Blogging While Living (B.W.L.)

I know, I know.. I beat myself up daily that its been a month or so since I last posted. Every part of my being knows that what makes a blog successful is fresh, compelling and useful content – and posting once a month is not fresh, compelling or useful. I won’t get into the “reasons” why there has been a lack of posts, one, because if you look at such prolific bloggers like Seth Godin and Brian Solis, there really are no good excuses, and two, it sounds self-serving – and self-serving blabbering does not make compelling or useful content in my humble opinion.

Posting Fresh Content

Therefore, lets turn this ugly faux pas of mine into a helpful discussion on the best practices of blogging. But wait, isn’t there already a plethora of info in the blogosphere on this very topic and freshness is key, right? So, to make this dialogue more interesting, (dare I say compelling?) and useful for young communicators, lets discuss best practices of blogging, keeping in mind one specific element that no doubt relates and applies to everyone today in our hectic, 24/7 always-on world – how do we keep up with posting solid and fresh content while working, going to school, reading, researching and spending time with our family and friends?

Some questions to help guide the comments.

1) When stretched for time is it better to post nothing at all or rushed, mediocre content? Why?

2) Where do you get your inspiration/ideas from and how do you translate them onto the page?

3.) What are acceptable intervals for posting (i.e. daily, weekly, monthly)?

4.) How important is time management here? Strategies?

Thanks and please join in with your comments, suggestions and questions.

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2 thoughts on “Blogging While Living (B.W.L.)”

  1. Good post. This is something I’ve also grappled with. I think it depends on what your objectives are and who your audience is and what their expectations are. A professional blog, one that contains info that can help people in their industry, professions, etc., I think should be updated frequently. A personal blog, there’s definitely leeway on how much to post.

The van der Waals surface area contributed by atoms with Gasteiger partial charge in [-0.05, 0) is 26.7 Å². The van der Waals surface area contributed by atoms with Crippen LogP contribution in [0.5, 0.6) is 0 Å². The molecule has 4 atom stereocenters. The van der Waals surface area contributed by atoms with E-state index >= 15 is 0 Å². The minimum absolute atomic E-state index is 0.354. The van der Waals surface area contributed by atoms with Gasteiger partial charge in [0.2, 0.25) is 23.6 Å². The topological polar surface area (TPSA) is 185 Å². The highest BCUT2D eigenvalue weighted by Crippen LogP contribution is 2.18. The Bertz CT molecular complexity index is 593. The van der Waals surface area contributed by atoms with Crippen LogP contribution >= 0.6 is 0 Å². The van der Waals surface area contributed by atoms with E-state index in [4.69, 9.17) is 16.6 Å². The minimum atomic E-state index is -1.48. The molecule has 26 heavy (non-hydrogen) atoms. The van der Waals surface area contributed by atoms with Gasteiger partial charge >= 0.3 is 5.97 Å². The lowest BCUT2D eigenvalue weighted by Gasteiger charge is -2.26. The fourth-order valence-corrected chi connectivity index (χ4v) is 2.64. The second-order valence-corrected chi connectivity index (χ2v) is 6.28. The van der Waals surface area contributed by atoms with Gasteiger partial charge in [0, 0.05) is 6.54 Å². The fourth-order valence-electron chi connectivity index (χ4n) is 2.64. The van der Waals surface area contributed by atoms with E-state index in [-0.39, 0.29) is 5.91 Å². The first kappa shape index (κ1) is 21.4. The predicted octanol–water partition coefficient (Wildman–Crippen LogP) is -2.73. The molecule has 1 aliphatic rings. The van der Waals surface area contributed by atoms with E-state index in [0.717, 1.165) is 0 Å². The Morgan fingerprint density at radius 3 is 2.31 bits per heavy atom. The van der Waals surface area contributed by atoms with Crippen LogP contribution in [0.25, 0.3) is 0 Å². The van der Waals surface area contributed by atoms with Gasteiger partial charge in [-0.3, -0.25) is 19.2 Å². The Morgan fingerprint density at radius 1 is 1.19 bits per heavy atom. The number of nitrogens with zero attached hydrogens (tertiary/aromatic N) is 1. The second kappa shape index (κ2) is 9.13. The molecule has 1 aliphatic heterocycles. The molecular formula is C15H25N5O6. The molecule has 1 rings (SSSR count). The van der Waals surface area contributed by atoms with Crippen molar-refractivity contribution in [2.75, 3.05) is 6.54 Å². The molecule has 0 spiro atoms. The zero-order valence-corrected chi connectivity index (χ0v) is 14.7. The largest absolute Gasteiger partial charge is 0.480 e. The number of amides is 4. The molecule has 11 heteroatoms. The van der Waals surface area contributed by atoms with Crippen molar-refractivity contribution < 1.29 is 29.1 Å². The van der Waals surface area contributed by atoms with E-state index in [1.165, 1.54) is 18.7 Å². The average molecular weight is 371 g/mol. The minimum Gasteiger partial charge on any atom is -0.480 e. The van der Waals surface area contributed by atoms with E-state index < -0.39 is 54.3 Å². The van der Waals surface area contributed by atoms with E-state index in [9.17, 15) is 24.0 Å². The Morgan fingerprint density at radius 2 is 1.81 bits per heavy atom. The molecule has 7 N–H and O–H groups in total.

When I first started blogging three years ago, I knew it was important to make a serious commitment to it if I wanted others to take me seriously. So I took a disciplined approach and decided to file at least four entries a week for at least the first six months. The goal was to have at least 20 entries each month. That built up the amount of content on the blog and also showed visitors to the blog that it was an active site.

    That said, I think once you’ve built up a decent amount of content you should only post if you have something interesting, relevant or worthwhile to say to your audience. Perhaps once a week should be sufficient, unless your topic area is one that generates a lot of interesting posts and observations. But I do think that posting stuff just to post something winds up ultimately damaging your credibility as a reliable expert.

  2. Eleena,

    You make some wonderful points here. I would agree that the first step is definitely making a serious commitment to blogging (or anything else for that matter), and by incorporating defined goals/objectives a person is off to a great start. In terms of your point that “posting stuff just to post something winds up ultimately damaging your credibility as a reliable expert,” I think you’re right on.
    The same thing can be said for marketers and PR folks who jump headfirst into the latest social network (without listening and observing the culture there first) just because their competition is doing so etc. Posting content or joining conversations without adding value will actually do more damage to the brand/organization than not being there in the first place.

    Thanks for stopping by, I greatly appreciate your comments and insight!

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